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Mutual trust helped Texas Ranger get his man

Carter and Ramirez
Carter, wearing a traditional hero's white hat, says he was relieved when Resendez-Ramirez surrendered
(1.6 MB/12 sec. AIFF or WAV sound)

Map of crime trail


Transcript: 'Mutual Bond of Trust' Led to Resendez-Ramirez Capture

Guilty claim from 'Railway Killer' suspect doesn't count

Criminal record of Resendez-Ramirez

CNN's Charles Zewe reports on the man suspected of being the railway killer
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Rookie lawman says he was 'honest, open' with suspect's family

July 14, 1999
Web posted at: 11:29 a.m. EDT (1529 GMT)

In this story:

'We shook hands, and then I handcuffed him'

Trust was a 'two-way street'

'They love their brother'


HOUSTON (CNN) -- Suspected of murder and hunted for months by police, Rafael Resendez-Ramirez turned himself in because he -- and his family -- trusted a lone lawman.

For weeks, Sgt. Drew Carter of the Texas Rangers had been building a relationship with the Mexican-born man's relatives, hoping to convince them that Resendez-Ramirez should surrender.

"The dialog that was carried on between his family and myself, and relayed back to him, was very honest, very open," Carter told CNN on Wednesday.

"I guess he felt like the information that his family was providing (convinced him) it was best he turn himself in, and that's what he did," the Texas Ranger said in Houston, wearing the traditional hero's white hat.

'We shook hands, and then I handcuffed him'

Carter's hard work and personal touch paid off Tuesday when the 39-year-old drifter, one of the FBI's 10 Most Wanted, quietly gave up his life on the run.

The hunter and the hunted finally met on a remote bridge connecting Zaragosa, Mexico, with El Paso, Texas. Carter immediately recognized Resendez-Ramirez as he rode across the bridge in the passenger seat of a white pickup truck driven across the border by his brother.

First, there were pleasantries.

"He stuck out his hand, I stuck out my hand and we shook hands, and then I handcuffed him and he was in custody," Carter told reporters afterward.

Carter had been fishing in the Gulf of Mexico when he got a call Sunday from Resendez-Ramirez's sister, Manuela Maturino of Albuquerque, New Mexico. He dropped his fishing pole and jumped on a plane.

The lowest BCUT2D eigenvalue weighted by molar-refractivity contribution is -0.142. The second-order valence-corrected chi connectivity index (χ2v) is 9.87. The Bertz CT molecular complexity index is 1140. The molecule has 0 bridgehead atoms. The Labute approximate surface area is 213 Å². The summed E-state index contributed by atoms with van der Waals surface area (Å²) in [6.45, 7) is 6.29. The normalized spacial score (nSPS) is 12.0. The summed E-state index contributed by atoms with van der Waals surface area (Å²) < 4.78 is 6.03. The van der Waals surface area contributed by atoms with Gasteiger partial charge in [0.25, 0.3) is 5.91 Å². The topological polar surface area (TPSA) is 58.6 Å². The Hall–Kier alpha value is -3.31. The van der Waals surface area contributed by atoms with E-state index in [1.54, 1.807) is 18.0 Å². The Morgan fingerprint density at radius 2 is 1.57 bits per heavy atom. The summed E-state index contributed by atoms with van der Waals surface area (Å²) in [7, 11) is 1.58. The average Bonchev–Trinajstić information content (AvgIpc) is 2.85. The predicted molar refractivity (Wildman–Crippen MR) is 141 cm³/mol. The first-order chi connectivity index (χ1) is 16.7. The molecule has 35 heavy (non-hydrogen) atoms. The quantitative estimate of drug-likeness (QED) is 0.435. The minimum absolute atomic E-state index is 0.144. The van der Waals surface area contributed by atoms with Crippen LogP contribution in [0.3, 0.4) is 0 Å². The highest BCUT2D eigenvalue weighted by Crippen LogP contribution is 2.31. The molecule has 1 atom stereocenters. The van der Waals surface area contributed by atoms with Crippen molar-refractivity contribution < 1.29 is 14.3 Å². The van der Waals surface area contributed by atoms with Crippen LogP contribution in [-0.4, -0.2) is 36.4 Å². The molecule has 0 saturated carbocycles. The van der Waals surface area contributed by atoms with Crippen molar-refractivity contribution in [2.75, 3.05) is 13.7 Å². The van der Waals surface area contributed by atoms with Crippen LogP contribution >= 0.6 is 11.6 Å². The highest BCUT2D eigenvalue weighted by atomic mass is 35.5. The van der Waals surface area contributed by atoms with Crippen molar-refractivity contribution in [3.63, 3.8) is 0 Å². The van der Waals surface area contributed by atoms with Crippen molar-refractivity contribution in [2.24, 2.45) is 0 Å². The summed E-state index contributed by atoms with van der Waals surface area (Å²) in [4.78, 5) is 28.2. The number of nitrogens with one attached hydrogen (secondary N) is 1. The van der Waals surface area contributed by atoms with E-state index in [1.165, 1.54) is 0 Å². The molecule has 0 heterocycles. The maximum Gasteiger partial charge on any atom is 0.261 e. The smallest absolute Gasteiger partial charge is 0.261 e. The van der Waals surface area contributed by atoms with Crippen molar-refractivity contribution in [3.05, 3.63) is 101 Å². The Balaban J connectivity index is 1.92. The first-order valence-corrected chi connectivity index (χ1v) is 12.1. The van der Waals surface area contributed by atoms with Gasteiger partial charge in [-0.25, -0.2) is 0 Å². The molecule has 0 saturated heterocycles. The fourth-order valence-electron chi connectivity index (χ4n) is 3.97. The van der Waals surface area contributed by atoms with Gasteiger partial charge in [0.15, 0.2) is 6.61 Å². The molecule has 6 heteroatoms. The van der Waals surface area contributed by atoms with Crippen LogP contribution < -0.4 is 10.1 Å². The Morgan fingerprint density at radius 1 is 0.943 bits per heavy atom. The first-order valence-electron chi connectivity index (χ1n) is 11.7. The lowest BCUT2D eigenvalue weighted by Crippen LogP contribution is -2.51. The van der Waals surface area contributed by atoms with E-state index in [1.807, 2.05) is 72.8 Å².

Over the next two days, the rookie member of Texas' most elite law enforcement agency brokered negotiations that led to one of the most high-profile arrests in Rangers history.

Resendez-Ramirez is suspected of committing five murders in Texas, two in Illinois and one in Kentucky, and is wanted for questioning in as many as 14 other killings from Miami to Phoenix and Detroit, sources have told CNN.

transport of suspect
Carter escorts Resendez-Ramirez, who asked for a psychological review as part of his terms of surrender  

Trust was a 'two-way street'

A key in Resendez-Ramirez's surrender was the acceptance of several conditions: The fugitive wanted an assurance of his safety while in jail, regular visiting rights and a psychological evaluation.

Harris County District Attorney John Holmes faxed the agreement to Albuquerque, where Maturino passed the offer on to a relative in Mexico on Monday. Before long, she was calling Carter.

The trust that developed between Carter and the suspect's family during the negotiations was "a two-way street," Carter said. "They had to gain my trust as well.

"It was a mutual bond of trust that was developed over a period of time that led to (the surrender)," he told CNN.

Carter said he'll remain in touch with the family, seeing to it "that the promises that were made on my end are carried out to the best of my ability."

'They love their brother'

Texas officials said the peaceful surrender could not have occurred if not for the relationship Carter cultivated with the suspect's sister.

But Carter, who became a ranger on September 1, rejected sole credit for the arrest, citing assistance from the FBI, U.S. marshals and other agencies.

He also paid tribute to the suspect's family.

"They love their brother and their relative and they care for him deeply, but at the same time they have been cooperative in this investigation and are doing what they feel is the right thing," Carter said.

"I will say that there were very personal one-on-one discussions with family members representing the subject and myself and other people that brought this about," he said.

Correspondent Jennifer Auther contributed to this report, written by Jim Morris.

'Railway Killer' suspect surrenders in Texas
July 13, 1999
FBI: '200 million pairs of eyes' looking for suspected killer
July 11, 1999
Wife of suspected serial killer brought to U.S. for FBI interview
July 7, 1999
INS blames antiquated computer for 'railway killer' foul-up
July 3, 1999
INS told about murder suspect, but freed him
July 1, 1999
INS under investigation for handling of 'railway killer' suspect
June 30, 1999

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